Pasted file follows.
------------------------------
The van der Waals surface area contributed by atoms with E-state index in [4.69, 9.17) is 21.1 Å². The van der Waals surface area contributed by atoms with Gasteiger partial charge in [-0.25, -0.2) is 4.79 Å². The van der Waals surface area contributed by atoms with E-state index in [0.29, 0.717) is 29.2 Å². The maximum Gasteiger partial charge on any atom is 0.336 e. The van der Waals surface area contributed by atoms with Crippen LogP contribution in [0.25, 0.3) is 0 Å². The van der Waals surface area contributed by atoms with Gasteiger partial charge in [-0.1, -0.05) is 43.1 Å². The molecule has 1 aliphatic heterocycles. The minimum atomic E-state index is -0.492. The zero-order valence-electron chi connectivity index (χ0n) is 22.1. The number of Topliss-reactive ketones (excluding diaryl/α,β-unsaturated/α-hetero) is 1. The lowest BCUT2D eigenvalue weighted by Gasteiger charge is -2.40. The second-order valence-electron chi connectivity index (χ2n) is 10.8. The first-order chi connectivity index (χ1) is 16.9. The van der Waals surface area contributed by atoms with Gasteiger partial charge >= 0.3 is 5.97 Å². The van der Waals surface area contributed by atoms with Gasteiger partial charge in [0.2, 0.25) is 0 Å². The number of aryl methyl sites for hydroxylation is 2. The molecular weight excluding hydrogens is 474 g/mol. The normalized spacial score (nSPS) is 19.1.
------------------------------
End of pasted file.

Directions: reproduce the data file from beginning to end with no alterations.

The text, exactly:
The van der Waals surface area contributed by atoms with E-state index in [4.69, 9.17) is 21.1 Å². The van der Waals surface area contributed by atoms with Gasteiger partial charge in [-0.25, -0.2) is 4.79 Å². The van der Waals surface area contributed by atoms with E-state index in [0.29, 0.717) is 29.2 Å². The maximum Gasteiger partial charge on any atom is 0.336 e. The van der Waals surface area contributed by atoms with Crippen LogP contribution in [0.25, 0.3) is 0 Å². The van der Waals surface area contributed by atoms with Gasteiger partial charge in [-0.1, -0.05) is 43.1 Å². The molecule has 1 aliphatic heterocycles. The minimum atomic E-state index is -0.492. The zero-order valence-electron chi connectivity index (χ0n) is 22.1. The number of Topliss-reactive ketones (excluding diaryl/α,β-unsaturated/α-hetero) is 1. The lowest BCUT2D eigenvalue weighted by Gasteiger charge is -2.40. The second-order valence-electron chi connectivity index (χ2n) is 10.8. The first-order chi connectivity index (χ1) is 16.9. The van der Waals surface area contributed by atoms with Gasteiger partial charge >= 0.3 is 5.97 Å². The van der Waals surface area contributed by atoms with Gasteiger partial charge in [0.2, 0.25) is 0 Å². The number of aryl methyl sites for hydroxylation is 2. The molecular weight excluding hydrogens is 474 g/mol. The normalized spacial score (nSPS) is 19.1.